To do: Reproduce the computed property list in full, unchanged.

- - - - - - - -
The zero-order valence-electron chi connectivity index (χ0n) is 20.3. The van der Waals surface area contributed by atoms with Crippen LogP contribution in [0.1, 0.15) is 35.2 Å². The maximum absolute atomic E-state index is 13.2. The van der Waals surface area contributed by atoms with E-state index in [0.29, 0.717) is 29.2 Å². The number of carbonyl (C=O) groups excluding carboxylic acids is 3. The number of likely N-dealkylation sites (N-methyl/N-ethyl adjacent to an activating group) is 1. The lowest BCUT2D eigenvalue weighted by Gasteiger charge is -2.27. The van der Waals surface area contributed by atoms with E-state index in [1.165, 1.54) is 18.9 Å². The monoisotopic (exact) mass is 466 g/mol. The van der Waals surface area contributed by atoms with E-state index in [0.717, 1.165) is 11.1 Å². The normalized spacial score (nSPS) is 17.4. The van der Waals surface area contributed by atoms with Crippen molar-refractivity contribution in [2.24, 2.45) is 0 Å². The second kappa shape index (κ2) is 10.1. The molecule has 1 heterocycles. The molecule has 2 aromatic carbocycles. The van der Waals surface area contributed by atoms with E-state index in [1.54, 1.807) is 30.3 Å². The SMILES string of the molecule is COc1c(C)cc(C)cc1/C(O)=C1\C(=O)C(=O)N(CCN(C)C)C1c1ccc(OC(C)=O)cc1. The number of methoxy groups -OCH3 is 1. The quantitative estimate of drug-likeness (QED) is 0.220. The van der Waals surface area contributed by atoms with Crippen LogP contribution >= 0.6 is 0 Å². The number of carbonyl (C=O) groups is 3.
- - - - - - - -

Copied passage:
The zero-order valence-electron chi connectivity index (χ0n) is 20.3. The van der Waals surface area contributed by atoms with Crippen LogP contribution in [0.1, 0.15) is 35.2 Å². The maximum absolute atomic E-state index is 13.2. The van der Waals surface area contributed by atoms with E-state index in [0.29, 0.717) is 29.2 Å². The number of carbonyl (C=O) groups excluding carboxylic acids is 3. The number of likely N-dealkylation sites (N-methyl/N-ethyl adjacent to an activating group) is 1. The lowest BCUT2D eigenvalue weighted by Gasteiger charge is -2.27. The van der Waals surface area contributed by atoms with E-state index in [1.165, 1.54) is 18.9 Å². The monoisotopic (exact) mass is 466 g/mol. The van der Waals surface area contributed by atoms with E-state index in [0.717, 1.165) is 11.1 Å². The normalized spacial score (nSPS) is 17.4. The van der Waals surface area contributed by atoms with Crippen molar-refractivity contribution in [2.24, 2.45) is 0 Å². The second kappa shape index (κ2) is 10.1. The molecule has 1 heterocycles. The molecule has 2 aromatic carbocycles. The van der Waals surface area contributed by atoms with E-state index in [1.54, 1.807) is 30.3 Å². The SMILES string of the molecule is COc1c(C)cc(C)cc1/C(O)=C1\C(=O)C(=O)N(CCN(C)C)C1c1ccc(OC(C)=O)cc1. The number of methoxy groups -OCH3 is 1. The quantitative estimate of drug-likeness (QED) is 0.220. The van der Waals surface area contributed by atoms with Crippen LogP contribution >= 0.6 is 0 Å². The number of carbonyl (C=O) groups is 3.